Without that trust, you will either neglect your responsibility or put it all on yourself. Should this be the case, you need to return to the first tip and repair the broken relationship.
Reaction V.S. Proaction | What is Co-Parenting?
Many parents base their approach to parenting their children on a reactive response. Instead of predicting actions. The detrimental downside: Anxiety, depression, eating disorders, anti-social behaviour, and substance abuse. (Dr. Laurence Steinberg wrote in his book The Ten Basic Principles of Good Parenting)
It is impossible to predict everything that is going to happen in your children’s lives. However, it is not impossible to predict things every child of yours may encounter, such as substance abuse, anxiety, depression. Children today suffer the constant connection to the internet through Instagram, Snapchat, and other social media platforms. It is not a good strategy to monitor your child like a criminal.
Approaches such as creating ‘SAFE AREAS’ in your home(s) are vital.
A ‘safe area’ could mean that shared or communal living spaces must be areas in which your children can be themselves. They must not be discouraged from being who they are. That means not criticizing clothes, music, genres of movies, or books they read. Embrace the differences in your child instead of hiding them away.
In this way of accepting the differences in your child, they will approach you with difficulties they’re facing no matter how old they are.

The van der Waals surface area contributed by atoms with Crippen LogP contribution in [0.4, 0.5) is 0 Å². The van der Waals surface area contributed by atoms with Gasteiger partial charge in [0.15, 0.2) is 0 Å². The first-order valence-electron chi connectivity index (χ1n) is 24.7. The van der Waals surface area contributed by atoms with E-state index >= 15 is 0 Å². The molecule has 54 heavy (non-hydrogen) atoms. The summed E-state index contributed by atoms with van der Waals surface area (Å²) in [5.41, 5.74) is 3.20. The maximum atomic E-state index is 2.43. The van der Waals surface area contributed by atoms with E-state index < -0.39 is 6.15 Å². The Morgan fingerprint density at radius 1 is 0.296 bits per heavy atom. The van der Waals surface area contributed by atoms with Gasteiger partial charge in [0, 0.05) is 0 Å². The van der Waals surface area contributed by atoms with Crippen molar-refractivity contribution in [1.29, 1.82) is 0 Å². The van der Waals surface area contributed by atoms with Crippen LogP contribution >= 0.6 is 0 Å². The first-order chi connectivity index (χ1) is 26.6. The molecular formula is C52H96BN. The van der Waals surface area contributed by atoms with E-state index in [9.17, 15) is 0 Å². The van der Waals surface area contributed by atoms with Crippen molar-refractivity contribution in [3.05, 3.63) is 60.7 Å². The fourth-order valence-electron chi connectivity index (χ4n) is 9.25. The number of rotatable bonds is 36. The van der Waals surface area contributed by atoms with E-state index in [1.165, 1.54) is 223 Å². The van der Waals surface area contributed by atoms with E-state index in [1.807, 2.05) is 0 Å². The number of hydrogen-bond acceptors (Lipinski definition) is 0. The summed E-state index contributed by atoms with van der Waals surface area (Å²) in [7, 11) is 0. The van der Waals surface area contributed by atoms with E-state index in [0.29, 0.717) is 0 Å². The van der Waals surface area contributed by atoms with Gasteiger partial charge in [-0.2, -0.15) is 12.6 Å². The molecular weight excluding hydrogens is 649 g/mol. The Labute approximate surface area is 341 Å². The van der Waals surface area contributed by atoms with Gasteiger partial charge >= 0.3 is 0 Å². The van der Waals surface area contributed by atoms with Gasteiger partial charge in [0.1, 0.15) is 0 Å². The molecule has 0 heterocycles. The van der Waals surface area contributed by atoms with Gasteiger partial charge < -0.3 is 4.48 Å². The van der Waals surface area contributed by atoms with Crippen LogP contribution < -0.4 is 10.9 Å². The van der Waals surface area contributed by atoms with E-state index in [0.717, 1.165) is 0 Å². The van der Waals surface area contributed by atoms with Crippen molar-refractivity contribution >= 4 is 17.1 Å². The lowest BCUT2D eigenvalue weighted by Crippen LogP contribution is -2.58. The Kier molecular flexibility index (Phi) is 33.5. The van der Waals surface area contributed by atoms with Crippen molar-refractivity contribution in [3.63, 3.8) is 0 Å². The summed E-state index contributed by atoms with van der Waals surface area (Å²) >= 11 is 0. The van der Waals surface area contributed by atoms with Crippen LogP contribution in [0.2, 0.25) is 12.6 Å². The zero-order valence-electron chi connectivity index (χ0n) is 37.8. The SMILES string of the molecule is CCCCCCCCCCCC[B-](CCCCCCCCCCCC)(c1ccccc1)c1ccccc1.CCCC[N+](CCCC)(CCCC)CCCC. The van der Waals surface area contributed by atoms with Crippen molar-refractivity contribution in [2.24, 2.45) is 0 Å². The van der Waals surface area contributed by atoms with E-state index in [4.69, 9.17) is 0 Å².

Whether that’s financial, social, or any part of their life, this creates an ACTIVE ROLE in their life. They will be more likely to come to you with the problem(s) they might be facing.
Children as they grow up
It’s no mystery to parents that one day the tiny human who could barely fit into a small piece of material we call a onesie, and that little person is now of legal age or able to legally get married.
Irrespective of how old they currently are, the goal of parenting is to gift your child with the skills they will need in life. These skills include everything from doing taxes to changing the oil of a car. They are going to leave the nest at some point, and as a parent, you can teach them how to fly and create their own safe nest, or watch them fall out of your nest because they aren’t ready to fly even though their wings are big enough.
As parents, you need to teach your children ways to face everything life will throw at them. There is no more difficult task than getting a 12-year-old to do dishes and laundry.
I remember one day standing at the sink yelling, “I’m a child,” as I stood on a box to reach the sink. However, those skills have become embedded into my being. With those skills will come the responsibility attached to them.
Another example is when you need to do the laundry.
You don’t simply put your dirty clothes from the hamper into the machine. You hang them up to dry, fold them, and iron your clothes that need ironing.
- Get your children to do their laundry.
- They must hang their clothes up.
By giving them responsibility and agency, they will become more responsible. Soon they will do everything themselves.
If they know mom or dad won’t clean up after them, they will have two options:
- Live in just their clean clothes or possibly even dirty ones or learn how to do their laundry. That cannot be understated enough. DO NOT CLEAN UP THE MESS YOUR CHILD CREATES. Otherwise, they will think someone can always clean up after them.
- CLEAN UP.
Children are not as dumb as we might believe. It is not that they are unresponsive. They associate cleaning with a necessary activity. If they learn someone else will do it for them, they will not do it. Regularly cleaning will come with discipline in multiple households.
Final Hack for Co-Parents | What is Co-parenting?
- Be in their presence. Your child is that just they’re yours.
They have their own lives, of course, however, with your presence, not even necessarily talking to each other.
It will provide comfort to them.